Keep in mind, this is one of those projects that just doesn’t photograph well. I apologize, but trust me when I say that they are really, really cute.
Makenna and I discovered a version of these interesting trees displayed at a local elementary school over the weekend and just had to make one immediately. Makenna made a beautiful one using our endless supply of buttons and some ribbon for decorations, unfortunately, we didn’t have enough pipe cleaners in the house to make one for me too. (Note. The original trees we saw were made using beads and feathers for ornaments.)
To make your own Fancy Tree you’ll need:
16 Pipe Cleaners,
Small Base of scrap wood,
Paint to paint the base (and we painted buttons too)
Glue Gun to Glue tree on the base,
Embellishements like Buttons, Ribbon, Feathers, Beads
and Glue if you are using embellishement that need to be glued on the tree.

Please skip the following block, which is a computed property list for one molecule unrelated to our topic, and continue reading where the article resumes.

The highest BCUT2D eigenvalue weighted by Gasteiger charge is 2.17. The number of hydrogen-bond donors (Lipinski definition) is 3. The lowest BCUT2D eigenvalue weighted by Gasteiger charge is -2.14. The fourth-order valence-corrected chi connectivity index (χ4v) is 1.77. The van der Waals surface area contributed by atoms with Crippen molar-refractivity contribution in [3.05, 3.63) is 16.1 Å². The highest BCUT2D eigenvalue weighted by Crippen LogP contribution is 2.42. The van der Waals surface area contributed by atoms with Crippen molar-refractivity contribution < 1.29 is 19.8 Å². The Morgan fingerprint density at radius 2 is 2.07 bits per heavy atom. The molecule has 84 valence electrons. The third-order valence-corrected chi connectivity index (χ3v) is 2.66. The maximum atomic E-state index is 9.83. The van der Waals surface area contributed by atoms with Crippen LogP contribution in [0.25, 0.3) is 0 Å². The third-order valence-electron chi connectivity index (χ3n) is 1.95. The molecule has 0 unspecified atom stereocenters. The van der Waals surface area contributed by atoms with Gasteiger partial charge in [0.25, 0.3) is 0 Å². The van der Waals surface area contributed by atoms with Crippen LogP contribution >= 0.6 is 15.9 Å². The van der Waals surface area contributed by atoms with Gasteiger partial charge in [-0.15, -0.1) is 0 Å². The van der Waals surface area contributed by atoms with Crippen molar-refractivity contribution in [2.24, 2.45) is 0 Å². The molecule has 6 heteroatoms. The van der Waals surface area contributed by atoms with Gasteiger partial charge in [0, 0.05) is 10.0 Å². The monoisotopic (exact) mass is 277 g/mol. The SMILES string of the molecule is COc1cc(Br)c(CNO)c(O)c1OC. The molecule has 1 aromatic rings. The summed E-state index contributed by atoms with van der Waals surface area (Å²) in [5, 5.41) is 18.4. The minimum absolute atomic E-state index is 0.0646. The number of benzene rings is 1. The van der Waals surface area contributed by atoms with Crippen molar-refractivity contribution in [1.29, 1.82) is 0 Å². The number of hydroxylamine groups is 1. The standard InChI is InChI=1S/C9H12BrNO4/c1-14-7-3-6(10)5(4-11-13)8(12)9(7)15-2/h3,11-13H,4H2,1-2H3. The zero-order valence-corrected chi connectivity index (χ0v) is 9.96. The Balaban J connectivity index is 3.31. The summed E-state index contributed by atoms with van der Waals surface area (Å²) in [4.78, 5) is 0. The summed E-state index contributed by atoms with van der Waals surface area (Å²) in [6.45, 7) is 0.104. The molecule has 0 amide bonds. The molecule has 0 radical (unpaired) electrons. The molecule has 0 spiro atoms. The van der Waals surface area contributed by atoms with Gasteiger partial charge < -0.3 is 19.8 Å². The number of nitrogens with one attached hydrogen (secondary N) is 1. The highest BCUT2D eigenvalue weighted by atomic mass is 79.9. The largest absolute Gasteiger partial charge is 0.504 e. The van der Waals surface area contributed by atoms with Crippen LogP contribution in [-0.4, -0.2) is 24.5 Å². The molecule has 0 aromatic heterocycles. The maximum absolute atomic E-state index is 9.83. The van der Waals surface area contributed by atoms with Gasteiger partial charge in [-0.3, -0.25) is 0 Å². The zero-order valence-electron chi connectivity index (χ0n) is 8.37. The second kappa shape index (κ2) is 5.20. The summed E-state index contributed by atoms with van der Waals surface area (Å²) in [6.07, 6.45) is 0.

Line up your 16 pipe cleaners and starting about 2 inches from the bottom (that section will be the roots), twist them together for about 2 to 3 inches to form your trunk.
Now seperate the trunk into 4 sections with 4 pipe cleaners each and twist those a little. Then seperate the groups of 4 into two pipe cleaners. Twist a bit more, and finally you’ll have single pipe cleaner branches to bend out into the tips of branches. (This makes a good visual lesson on how generally branches get narrower as you go up from the trunk and out to the branches).
Next add your decorations on the branches. Either by gluing on feathers, stringing on the beads and buttons or tying on ribbons.
Set aside your tree and paint your wood base. Let dry.
When the base is dry, apply hot glue to the ‘roots’ of the tree and quickly and firmly press it onto the center of your base.
Optional. You can now decorate your base more to your liking. We painted some buttons (I never pass up an opportuntiy to use up more of our 1 million buttons), and glued them on the base and roots to look as if they’d fallen off the tree.